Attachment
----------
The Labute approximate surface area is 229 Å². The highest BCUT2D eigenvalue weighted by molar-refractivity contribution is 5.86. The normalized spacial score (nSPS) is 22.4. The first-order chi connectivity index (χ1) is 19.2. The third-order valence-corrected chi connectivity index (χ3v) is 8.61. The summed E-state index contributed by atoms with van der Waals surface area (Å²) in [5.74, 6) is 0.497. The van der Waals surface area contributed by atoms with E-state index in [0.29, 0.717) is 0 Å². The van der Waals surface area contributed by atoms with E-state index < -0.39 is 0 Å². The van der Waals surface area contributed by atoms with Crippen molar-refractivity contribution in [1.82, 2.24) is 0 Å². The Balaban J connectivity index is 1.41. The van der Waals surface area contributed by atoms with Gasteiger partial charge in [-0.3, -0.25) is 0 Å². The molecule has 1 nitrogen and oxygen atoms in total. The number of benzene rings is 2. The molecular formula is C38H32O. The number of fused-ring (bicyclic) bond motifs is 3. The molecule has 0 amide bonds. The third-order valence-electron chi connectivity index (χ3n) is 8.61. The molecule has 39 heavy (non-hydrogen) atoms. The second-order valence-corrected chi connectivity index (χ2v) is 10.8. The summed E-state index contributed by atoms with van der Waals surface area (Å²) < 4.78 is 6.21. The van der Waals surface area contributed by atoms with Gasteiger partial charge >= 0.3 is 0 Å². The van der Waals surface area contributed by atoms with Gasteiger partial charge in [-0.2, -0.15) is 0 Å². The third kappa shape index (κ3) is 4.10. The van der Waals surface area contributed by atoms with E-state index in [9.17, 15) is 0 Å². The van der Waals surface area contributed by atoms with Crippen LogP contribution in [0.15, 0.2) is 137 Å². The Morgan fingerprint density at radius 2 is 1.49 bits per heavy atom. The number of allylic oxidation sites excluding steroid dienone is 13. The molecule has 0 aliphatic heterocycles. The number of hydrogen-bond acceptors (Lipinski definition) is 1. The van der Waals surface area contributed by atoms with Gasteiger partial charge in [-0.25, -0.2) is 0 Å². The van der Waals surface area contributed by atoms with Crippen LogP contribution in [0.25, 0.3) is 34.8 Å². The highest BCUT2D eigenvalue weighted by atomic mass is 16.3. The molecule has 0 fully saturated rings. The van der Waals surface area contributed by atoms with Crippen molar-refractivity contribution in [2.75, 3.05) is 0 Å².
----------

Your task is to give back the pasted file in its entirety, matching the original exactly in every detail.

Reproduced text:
The Labute approximate surface area is 229 Å². The highest BCUT2D eigenvalue weighted by molar-refractivity contribution is 5.86. The normalized spacial score (nSPS) is 22.4. The first-order chi connectivity index (χ1) is 19.2. The third-order valence-corrected chi connectivity index (χ3v) is 8.61. The summed E-state index contributed by atoms with van der Waals surface area (Å²) in [5.74, 6) is 0.497. The van der Waals surface area contributed by atoms with E-state index in [0.29, 0.717) is 0 Å². The van der Waals surface area contributed by atoms with E-state index < -0.39 is 0 Å². The van der Waals surface area contributed by atoms with Crippen molar-refractivity contribution in [1.82, 2.24) is 0 Å². The Balaban J connectivity index is 1.41. The van der Waals surface area contributed by atoms with Gasteiger partial charge in [-0.3, -0.25) is 0 Å². The molecule has 1 nitrogen and oxygen atoms in total. The number of benzene rings is 2. The molecular formula is C38H32O. The number of fused-ring (bicyclic) bond motifs is 3. The molecule has 0 amide bonds. The third-order valence-electron chi connectivity index (χ3n) is 8.61. The molecule has 39 heavy (non-hydrogen) atoms. The second-order valence-corrected chi connectivity index (χ2v) is 10.8. The summed E-state index contributed by atoms with van der Waals surface area (Å²) < 4.78 is 6.21. The van der Waals surface area contributed by atoms with Gasteiger partial charge >= 0.3 is 0 Å². The van der Waals surface area contributed by atoms with Gasteiger partial charge in [-0.2, -0.15) is 0 Å². The third kappa shape index (κ3) is 4.10. The van der Waals surface area contributed by atoms with E-state index in [9.17, 15) is 0 Å². The van der Waals surface area contributed by atoms with Crippen LogP contribution in [0.15, 0.2) is 137 Å². The Morgan fingerprint density at radius 2 is 1.49 bits per heavy atom. The number of allylic oxidation sites excluding steroid dienone is 13. The molecule has 0 aliphatic heterocycles. The number of hydrogen-bond acceptors (Lipinski definition) is 1. The van der Waals surface area contributed by atoms with Gasteiger partial charge in [-0.25, -0.2) is 0 Å². The van der Waals surface area contributed by atoms with Crippen LogP contribution in [0.25, 0.3) is 34.8 Å². The highest BCUT2D eigenvalue weighted by atomic mass is 16.3. The molecule has 0 fully saturated rings. The van der Waals surface area contributed by atoms with Crippen molar-refractivity contribution in [2.75, 3.05) is 0 Å².